James Horniman, Portfolio Manager
It was a crash few people saw coming. Twenty years on from the Asia crisis, are there any lessons to be learned?
For nearly three decades from the late ‘60s, Indonesia, South Korea, Malaysia and Thailand experienced an astonishing record of economic performance – fast growth (between 5.5% and 8% pa on average), low inflation, macroeconomic stability and strong fiscal positions, high saving rates and thriving exports.
They were the Asian tigers and their shares were a key component of any global growth portfolio. But in July 1997 a crisis broke in currency markets.
It quickly transpired that the East Asian economic miracle was nothing of the sort. Huge inflows of foreign capital had created a bubble, and like all bubbles it had eventually to burst.
Weak banking systems, poor corporate governance and a lack of transparency meant the financial foundations were critically shallow. Fixed exchange rates had given borrowers – corporates and governments – a false sense of security, encouraging them to take on too much dollar-denominated debt, overstretching themselves.
The infrastructure was so obviously fragile in retrospect, but harder to see at the time.
In 1996, as exports began to weaken following the creation of the North American Free Trade Agreement and dollar strengthening, the infrastructure began to come under stress.
Floating the baht
The crisis broke in Thailand in July 1997 when it transpired that the government did not have the currency reserves to support their currency peg to the US dollar. They were given little choice but to float the Thai baht – and then watch it sink.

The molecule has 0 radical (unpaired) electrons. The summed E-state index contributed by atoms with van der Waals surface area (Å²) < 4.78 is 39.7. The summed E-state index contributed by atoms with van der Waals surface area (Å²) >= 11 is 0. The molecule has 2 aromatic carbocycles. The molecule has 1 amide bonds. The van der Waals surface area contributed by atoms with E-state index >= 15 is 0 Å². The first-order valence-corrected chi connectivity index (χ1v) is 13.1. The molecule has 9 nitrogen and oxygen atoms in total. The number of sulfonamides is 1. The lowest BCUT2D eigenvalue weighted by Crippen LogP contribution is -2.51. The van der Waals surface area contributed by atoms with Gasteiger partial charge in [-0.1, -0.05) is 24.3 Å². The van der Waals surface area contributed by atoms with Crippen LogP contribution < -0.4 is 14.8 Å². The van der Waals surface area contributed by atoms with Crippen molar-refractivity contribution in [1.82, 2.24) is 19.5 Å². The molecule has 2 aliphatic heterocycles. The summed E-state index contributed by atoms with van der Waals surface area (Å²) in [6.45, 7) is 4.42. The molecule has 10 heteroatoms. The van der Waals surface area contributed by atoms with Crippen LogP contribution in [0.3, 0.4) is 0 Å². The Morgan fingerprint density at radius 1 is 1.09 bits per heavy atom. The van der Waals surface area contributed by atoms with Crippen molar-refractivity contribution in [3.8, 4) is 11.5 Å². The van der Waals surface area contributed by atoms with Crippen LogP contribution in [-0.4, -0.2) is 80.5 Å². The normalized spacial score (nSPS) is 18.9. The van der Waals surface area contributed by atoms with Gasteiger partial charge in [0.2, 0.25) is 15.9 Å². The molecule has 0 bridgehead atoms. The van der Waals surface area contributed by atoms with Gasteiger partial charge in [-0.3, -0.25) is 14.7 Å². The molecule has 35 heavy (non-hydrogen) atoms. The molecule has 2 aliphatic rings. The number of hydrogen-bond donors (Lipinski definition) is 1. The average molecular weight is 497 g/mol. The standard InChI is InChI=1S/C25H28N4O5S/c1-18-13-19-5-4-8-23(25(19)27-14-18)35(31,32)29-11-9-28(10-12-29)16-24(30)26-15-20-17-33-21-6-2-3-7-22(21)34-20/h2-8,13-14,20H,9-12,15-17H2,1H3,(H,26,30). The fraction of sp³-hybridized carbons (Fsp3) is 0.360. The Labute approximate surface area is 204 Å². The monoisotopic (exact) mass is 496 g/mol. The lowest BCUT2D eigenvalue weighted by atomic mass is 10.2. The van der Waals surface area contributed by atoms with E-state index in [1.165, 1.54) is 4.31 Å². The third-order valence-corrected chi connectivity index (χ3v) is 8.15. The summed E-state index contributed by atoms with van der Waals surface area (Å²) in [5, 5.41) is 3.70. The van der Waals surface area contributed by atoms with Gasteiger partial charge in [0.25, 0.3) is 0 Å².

Markets panicked. Over the summer, currencies across the region tumbled in a series of painful devaluations – the Korean won, for instance, dropped from less than 1,000 to nearly 2,000 to the dollar in only one month. Investors and creditors scrambled for the exits.
Worst hit were Thailand, Indonesia and South Korea; China, Japan and other Asian countries also suffered, as did developed markets in Europe and the US.
Twenty years on and once more Asia is a significant part of portfolios and a powerful contributor to returns. We are overweight the region. We access Asia in two key ways – through specialist active fund managers and by investing in stocks listed on Western markets that generate much of their earnings in Asia (particularly in financial markets).
“This time it’s different” is one of the most dangerous idioms in the investor dictionary of phrase and fable. But a lot is different!
The Asian crisis led to a series of reforms – politically and economically.
There is much greater transparency; markets have matured. The growing number of Asian stocks delivering attractive dividends demonstrates corporate recognition in the region of the need to reward investors. Greater transparency and investor engagement show Western standards of governance are taking root.
A large global investment manager we met recently explained how small and mid-sized company managements in the region are actively seeking their advice in incorporating good governance practices.
There is now a strong Asian corporate debt market, offering alternatives to equity investment and additional routes to capital.
The burgeoning of domestic markets means less vulnerability to dollar fluctuations – rising wage costs in China and beyond underline how Asian economies are strengthening.
What have we learned from the Asia crisis?
The key lesson of the Asian crisis for any investor is never to fall into the trap of thinking you can see the full picture. That can lead you to be dangerously over-confident. Remember, investors were so wowed by the emerging Asian skyscrapers they forgot to check the foundations (or weren’t able to see them).
Secondly, understand that crises come from nowhere. They are usually much easier to explain afterwards than to predict. That’s why we build diversified portfolios – and include some form of insurance and protection against market shocks.
As we have said before, it’s costly to live in constant fear of a financial crisis, but it can also be expensive to ignore the possibility.